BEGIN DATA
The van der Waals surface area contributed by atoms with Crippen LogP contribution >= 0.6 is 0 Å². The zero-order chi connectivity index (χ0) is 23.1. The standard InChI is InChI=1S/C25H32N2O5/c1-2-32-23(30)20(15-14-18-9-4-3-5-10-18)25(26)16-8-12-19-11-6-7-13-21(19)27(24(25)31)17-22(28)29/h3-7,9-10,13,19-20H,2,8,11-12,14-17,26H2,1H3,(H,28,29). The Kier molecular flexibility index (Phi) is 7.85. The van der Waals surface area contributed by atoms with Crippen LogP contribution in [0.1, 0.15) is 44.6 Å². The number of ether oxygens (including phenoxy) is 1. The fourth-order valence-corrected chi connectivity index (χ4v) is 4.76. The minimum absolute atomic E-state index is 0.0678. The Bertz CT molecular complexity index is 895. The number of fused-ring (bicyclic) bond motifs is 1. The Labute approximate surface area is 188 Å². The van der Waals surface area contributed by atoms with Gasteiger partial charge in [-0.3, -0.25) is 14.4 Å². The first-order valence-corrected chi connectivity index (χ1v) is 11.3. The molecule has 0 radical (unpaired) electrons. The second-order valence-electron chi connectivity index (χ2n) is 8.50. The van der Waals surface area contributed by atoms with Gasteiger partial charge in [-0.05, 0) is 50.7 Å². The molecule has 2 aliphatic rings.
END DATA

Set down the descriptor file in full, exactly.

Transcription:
The van der Waals surface area contributed by atoms with Crippen LogP contribution >= 0.6 is 0 Å². The zero-order chi connectivity index (χ0) is 23.1. The standard InChI is InChI=1S/C25H32N2O5/c1-2-32-23(30)20(15-14-18-9-4-3-5-10-18)25(26)16-8-12-19-11-6-7-13-21(19)27(24(25)31)17-22(28)29/h3-7,9-10,13,19-20H,2,8,11-12,14-17,26H2,1H3,(H,28,29). The Kier molecular flexibility index (Phi) is 7.85. The van der Waals surface area contributed by atoms with Crippen LogP contribution in [0.1, 0.15) is 44.6 Å². The number of ether oxygens (including phenoxy) is 1. The fourth-order valence-corrected chi connectivity index (χ4v) is 4.76. The minimum absolute atomic E-state index is 0.0678. The Bertz CT molecular complexity index is 895. The number of fused-ring (bicyclic) bond motifs is 1. The Labute approximate surface area is 188 Å². The van der Waals surface area contributed by atoms with Gasteiger partial charge in [-0.3, -0.25) is 14.4 Å². The first-order valence-corrected chi connectivity index (χ1v) is 11.3. The molecule has 0 radical (unpaired) electrons. The second-order valence-electron chi connectivity index (χ2n) is 8.50. The van der Waals surface area contributed by atoms with Gasteiger partial charge in [-0.05, 0) is 50.7 Å². The molecule has 2 aliphatic rings.